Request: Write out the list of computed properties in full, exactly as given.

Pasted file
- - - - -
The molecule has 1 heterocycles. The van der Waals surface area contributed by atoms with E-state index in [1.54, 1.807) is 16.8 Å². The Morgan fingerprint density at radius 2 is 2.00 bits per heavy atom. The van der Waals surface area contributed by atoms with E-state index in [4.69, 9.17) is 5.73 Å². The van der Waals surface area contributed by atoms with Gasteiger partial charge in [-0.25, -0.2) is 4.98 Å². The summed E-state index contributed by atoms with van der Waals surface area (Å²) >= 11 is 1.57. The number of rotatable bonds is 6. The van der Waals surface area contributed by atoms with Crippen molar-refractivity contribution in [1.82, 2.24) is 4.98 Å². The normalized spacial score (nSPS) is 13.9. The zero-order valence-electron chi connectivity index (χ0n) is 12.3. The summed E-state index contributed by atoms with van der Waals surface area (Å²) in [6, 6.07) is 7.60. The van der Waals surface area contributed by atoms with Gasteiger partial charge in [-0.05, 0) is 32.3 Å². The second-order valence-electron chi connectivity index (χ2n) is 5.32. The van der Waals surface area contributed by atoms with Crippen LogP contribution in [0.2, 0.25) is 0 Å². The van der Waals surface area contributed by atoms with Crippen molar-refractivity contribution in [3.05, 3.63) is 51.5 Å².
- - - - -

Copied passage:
The molecule has 1 heterocycles. The van der Waals surface area contributed by atoms with E-state index in [1.54, 1.807) is 16.8 Å². The Morgan fingerprint density at radius 2 is 2.00 bits per heavy atom. The van der Waals surface area contributed by atoms with E-state index in [4.69, 9.17) is 5.73 Å². The van der Waals surface area contributed by atoms with Gasteiger partial charge in [-0.25, -0.2) is 4.98 Å². The summed E-state index contributed by atoms with van der Waals surface area (Å²) >= 11 is 1.57. The number of rotatable bonds is 6. The van der Waals surface area contributed by atoms with Crippen molar-refractivity contribution in [1.82, 2.24) is 4.98 Å². The normalized spacial score (nSPS) is 13.9. The zero-order valence-electron chi connectivity index (χ0n) is 12.3. The summed E-state index contributed by atoms with van der Waals surface area (Å²) in [6, 6.07) is 7.60. The van der Waals surface area contributed by atoms with Gasteiger partial charge in [-0.05, 0) is 32.3 Å². The second-order valence-electron chi connectivity index (χ2n) is 5.32. The van der Waals surface area contributed by atoms with Crippen LogP contribution in [0.2, 0.25) is 0 Å². The van der Waals surface area contributed by atoms with Crippen molar-refractivity contribution in [3.05, 3.63) is 51.5 Å².